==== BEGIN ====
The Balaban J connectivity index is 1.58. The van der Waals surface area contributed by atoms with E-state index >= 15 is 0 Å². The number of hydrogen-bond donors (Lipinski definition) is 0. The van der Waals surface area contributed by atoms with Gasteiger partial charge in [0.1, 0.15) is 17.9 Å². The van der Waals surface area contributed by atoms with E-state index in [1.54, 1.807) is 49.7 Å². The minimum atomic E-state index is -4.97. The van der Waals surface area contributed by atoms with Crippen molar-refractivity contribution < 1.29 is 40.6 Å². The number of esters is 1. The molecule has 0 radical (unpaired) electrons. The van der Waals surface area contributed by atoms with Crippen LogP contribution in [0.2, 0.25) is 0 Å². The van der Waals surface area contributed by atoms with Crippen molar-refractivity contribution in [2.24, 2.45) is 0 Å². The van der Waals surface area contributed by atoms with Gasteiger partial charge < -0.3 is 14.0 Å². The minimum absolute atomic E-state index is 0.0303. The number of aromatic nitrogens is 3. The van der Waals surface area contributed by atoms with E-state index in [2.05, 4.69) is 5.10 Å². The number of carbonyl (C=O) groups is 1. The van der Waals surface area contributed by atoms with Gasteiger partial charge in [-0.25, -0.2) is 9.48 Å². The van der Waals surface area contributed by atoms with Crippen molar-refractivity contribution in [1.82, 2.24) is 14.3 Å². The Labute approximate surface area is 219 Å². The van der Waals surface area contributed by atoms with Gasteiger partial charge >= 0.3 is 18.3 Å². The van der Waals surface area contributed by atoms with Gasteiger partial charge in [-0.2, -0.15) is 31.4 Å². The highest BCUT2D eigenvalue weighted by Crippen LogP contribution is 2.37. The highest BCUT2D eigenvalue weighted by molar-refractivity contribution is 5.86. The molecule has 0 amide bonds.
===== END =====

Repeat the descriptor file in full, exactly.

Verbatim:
The Balaban J connectivity index is 1.58. The van der Waals surface area contributed by atoms with E-state index >= 15 is 0 Å². The number of hydrogen-bond donors (Lipinski definition) is 0. The van der Waals surface area contributed by atoms with Gasteiger partial charge in [0.1, 0.15) is 17.9 Å². The van der Waals surface area contributed by atoms with E-state index in [1.54, 1.807) is 49.7 Å². The minimum atomic E-state index is -4.97. The van der Waals surface area contributed by atoms with Crippen molar-refractivity contribution < 1.29 is 40.6 Å². The number of esters is 1. The molecule has 0 radical (unpaired) electrons. The van der Waals surface area contributed by atoms with Crippen LogP contribution in [0.2, 0.25) is 0 Å². The van der Waals surface area contributed by atoms with Crippen molar-refractivity contribution in [2.24, 2.45) is 0 Å². The van der Waals surface area contributed by atoms with Gasteiger partial charge < -0.3 is 14.0 Å². The minimum absolute atomic E-state index is 0.0303. The number of aromatic nitrogens is 3. The van der Waals surface area contributed by atoms with E-state index in [2.05, 4.69) is 5.10 Å². The number of carbonyl (C=O) groups is 1. The van der Waals surface area contributed by atoms with Gasteiger partial charge in [-0.25, -0.2) is 9.48 Å². The van der Waals surface area contributed by atoms with Crippen molar-refractivity contribution in [1.82, 2.24) is 14.3 Å². The Labute approximate surface area is 219 Å². The van der Waals surface area contributed by atoms with Gasteiger partial charge >= 0.3 is 18.3 Å². The van der Waals surface area contributed by atoms with Gasteiger partial charge in [-0.2, -0.15) is 31.4 Å². The highest BCUT2D eigenvalue weighted by Crippen LogP contribution is 2.37. The highest BCUT2D eigenvalue weighted by molar-refractivity contribution is 5.86. The molecule has 0 amide bonds.